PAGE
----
avocado (äˈvəkäˈdo, ăvˈ–) [key], tropical American broad-leaved evergreen tree of the genus Persea of the family Lauraceae (laurel family). The fruit, called avocado, alligator pear, or, in Spanish, aguacate, has a high oil content. It is eaten fresh, chiefly in salads and guacamole. The avocado was cultivated by the Aztecs. Avocados are classified in the division Magnoliophyta, class Magnoliopsida, order Magnoliales, family Lauraceae.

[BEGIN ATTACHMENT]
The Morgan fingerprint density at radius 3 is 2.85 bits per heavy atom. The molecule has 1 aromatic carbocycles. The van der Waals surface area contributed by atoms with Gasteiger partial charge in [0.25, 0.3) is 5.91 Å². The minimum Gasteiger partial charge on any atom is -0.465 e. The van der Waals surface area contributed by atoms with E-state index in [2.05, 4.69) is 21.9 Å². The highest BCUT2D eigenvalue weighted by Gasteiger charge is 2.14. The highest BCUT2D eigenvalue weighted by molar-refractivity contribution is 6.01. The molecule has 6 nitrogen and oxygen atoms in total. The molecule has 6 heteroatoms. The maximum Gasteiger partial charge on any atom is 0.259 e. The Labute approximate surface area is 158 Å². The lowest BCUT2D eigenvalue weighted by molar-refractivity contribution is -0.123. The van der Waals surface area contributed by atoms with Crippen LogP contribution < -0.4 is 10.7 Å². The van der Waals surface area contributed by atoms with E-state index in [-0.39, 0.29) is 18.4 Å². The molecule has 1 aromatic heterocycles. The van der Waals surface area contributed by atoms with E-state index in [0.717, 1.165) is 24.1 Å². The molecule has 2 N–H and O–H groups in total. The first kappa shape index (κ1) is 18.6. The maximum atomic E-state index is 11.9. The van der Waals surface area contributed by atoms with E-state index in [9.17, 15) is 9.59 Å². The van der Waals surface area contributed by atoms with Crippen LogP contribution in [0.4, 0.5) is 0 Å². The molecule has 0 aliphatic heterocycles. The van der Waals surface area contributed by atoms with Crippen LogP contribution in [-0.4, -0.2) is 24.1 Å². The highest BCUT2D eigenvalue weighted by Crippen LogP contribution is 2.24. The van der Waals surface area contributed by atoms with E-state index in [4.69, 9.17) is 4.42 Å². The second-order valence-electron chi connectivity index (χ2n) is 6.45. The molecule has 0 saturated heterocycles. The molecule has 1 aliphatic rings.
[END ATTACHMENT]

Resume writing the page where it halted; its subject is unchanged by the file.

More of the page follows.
The Columbia Electronic Encyclopedia, 6th ed. Copyright © 2012, Columbia University Press. All rights reserved.